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Scholars Journal of Medical Case Reports | Volume-12 | Issue-02
Ptosis Following the use of Dexamethasone-Based Eye Drops
Amal Habchane, Soukaina Khatem, Ayyoub Alioua, Leila Oussaih, Oumaima Maghnouj, Illias Tazi, Sanaa Zaoui
Published: Feb. 23, 2024 | 72 63
DOI: 10.36347/sjmcr.2024.v12i02.020
Pages: 215-217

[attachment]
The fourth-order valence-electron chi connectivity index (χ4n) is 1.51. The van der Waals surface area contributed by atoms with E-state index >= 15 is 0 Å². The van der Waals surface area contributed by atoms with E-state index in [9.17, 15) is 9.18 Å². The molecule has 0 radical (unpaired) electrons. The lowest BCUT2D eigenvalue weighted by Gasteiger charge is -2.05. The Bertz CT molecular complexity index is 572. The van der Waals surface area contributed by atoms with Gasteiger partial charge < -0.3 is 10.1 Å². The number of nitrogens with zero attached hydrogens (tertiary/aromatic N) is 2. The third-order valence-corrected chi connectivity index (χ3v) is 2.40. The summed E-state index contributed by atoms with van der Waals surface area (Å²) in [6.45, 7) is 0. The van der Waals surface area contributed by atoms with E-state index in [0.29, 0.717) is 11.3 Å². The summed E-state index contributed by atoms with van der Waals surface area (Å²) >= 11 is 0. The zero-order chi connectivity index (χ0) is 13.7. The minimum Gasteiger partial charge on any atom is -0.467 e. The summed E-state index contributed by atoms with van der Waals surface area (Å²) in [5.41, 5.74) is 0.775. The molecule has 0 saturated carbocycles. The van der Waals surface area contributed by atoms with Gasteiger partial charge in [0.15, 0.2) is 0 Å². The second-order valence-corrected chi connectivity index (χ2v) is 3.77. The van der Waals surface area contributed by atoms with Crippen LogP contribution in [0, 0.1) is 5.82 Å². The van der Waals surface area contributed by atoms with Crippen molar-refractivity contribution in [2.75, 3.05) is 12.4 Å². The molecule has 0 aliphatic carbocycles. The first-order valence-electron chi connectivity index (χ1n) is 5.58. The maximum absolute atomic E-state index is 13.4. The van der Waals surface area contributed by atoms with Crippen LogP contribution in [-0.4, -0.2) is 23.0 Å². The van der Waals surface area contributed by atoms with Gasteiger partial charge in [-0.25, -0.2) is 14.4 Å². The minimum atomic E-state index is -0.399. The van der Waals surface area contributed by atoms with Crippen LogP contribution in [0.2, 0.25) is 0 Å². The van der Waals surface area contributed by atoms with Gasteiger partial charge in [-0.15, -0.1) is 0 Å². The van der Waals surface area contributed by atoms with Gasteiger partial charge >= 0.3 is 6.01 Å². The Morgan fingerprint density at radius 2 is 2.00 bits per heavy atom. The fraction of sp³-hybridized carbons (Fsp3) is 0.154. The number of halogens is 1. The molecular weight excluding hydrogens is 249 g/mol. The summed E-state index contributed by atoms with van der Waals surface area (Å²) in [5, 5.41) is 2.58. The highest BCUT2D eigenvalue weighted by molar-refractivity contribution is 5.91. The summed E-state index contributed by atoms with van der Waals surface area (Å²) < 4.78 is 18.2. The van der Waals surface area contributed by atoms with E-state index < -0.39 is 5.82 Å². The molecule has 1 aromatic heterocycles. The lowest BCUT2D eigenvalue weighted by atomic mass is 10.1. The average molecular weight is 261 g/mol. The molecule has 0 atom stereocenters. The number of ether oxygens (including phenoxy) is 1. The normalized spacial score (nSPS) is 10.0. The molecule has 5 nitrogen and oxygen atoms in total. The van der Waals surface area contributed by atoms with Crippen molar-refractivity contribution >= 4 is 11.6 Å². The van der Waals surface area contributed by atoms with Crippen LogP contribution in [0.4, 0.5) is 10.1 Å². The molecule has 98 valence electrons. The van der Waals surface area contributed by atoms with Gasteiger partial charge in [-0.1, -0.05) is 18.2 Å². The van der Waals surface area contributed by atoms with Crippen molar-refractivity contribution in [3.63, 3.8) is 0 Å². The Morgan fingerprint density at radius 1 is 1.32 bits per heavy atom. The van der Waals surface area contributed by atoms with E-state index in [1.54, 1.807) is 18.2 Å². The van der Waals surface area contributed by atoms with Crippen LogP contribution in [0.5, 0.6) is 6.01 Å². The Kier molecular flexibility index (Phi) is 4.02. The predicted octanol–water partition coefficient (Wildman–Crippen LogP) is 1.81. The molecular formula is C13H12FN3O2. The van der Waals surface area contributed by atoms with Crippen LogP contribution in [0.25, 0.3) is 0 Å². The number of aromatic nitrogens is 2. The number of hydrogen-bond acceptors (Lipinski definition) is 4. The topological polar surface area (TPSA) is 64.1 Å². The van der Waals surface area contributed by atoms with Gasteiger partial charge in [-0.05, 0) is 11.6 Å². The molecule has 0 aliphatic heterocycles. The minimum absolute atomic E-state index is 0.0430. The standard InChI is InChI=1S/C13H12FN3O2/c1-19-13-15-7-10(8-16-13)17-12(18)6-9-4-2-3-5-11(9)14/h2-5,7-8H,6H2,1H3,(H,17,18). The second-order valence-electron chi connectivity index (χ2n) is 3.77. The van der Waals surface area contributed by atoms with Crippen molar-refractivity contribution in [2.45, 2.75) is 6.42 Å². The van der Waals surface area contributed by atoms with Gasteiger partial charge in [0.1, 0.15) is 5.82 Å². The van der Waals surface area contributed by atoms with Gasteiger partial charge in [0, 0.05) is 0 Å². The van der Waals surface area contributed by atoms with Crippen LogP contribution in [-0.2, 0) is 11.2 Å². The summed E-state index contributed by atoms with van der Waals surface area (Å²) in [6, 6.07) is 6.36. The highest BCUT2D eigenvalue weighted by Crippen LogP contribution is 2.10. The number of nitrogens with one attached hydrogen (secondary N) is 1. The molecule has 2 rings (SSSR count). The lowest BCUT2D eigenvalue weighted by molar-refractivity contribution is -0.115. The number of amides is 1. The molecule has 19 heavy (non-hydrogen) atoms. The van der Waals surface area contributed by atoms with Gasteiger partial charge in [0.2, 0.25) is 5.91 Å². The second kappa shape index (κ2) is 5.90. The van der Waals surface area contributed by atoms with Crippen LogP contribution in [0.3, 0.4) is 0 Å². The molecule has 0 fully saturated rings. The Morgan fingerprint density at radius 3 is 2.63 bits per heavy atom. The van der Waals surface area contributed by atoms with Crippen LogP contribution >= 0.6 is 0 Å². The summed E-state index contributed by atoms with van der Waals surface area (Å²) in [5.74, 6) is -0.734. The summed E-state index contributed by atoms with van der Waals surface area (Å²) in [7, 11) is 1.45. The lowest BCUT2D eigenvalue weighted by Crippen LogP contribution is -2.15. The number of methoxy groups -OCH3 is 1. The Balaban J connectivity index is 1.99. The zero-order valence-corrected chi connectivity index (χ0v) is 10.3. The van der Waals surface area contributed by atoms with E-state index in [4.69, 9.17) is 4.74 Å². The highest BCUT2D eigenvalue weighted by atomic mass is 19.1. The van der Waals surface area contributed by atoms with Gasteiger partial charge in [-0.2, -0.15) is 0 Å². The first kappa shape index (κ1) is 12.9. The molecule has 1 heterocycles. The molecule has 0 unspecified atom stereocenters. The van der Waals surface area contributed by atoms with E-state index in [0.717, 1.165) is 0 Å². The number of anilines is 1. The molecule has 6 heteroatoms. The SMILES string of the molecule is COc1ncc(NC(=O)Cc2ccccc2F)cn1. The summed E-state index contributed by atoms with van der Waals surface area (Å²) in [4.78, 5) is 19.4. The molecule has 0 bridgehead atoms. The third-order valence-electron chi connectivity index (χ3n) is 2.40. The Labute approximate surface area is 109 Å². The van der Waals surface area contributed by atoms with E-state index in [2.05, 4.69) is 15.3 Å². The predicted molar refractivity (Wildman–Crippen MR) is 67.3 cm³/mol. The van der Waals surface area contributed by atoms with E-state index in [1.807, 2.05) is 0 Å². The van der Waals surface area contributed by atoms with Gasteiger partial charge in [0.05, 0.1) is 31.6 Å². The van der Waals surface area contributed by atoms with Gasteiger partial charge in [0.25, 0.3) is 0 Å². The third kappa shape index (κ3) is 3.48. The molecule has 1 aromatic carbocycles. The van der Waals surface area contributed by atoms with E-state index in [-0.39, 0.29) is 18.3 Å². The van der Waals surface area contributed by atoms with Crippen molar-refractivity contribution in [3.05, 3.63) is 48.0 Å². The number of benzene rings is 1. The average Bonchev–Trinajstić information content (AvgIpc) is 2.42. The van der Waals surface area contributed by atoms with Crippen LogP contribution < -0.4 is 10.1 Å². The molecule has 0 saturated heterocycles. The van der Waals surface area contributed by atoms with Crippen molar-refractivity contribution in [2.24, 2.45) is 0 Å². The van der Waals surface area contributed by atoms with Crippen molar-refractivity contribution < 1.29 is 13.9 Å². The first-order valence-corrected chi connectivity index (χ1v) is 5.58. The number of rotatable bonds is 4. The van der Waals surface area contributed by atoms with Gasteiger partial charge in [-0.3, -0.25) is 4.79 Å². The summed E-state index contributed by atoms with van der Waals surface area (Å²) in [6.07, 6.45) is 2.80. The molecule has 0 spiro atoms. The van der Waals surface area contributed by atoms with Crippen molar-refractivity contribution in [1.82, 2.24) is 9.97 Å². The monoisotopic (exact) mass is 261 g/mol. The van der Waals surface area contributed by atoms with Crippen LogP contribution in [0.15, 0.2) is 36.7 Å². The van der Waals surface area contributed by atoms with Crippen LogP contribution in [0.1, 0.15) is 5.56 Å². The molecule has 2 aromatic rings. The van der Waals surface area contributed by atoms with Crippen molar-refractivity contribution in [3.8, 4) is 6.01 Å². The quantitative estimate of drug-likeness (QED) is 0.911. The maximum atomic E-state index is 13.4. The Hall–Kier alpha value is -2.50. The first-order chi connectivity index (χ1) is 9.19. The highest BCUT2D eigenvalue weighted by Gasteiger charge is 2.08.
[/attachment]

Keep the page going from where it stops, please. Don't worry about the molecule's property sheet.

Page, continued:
Ptosis is a known adverse reaction of local ocular corticosteroids, mainly due to those administered by local injections. Topical corticosteroid eye drop-induced ptosis is becoming increasingly observed in ophthalmology practice. We report the case of a 6-year-old child hospitalized in the Hematology Department for first consolidation chemotherapy for acute myeloblastic leukemia, who received local corticosteroids via dexamethasone eye drops for ocular prevention and who presented five days later with bilateral ptosis of abrupt onset. Given the normality of ophthalmological examination and cerebral CT scan, and following an adverse drug reaction causality assessment, incrimination of Dexamethasone was suspected and thus it was stopped. The ptosis improved rapidly and disappeared after one week. Ptosis is a little-known adverse effect of corticosteroid eye drops in our context; therefore, more vigilance is required to better understand and manage it.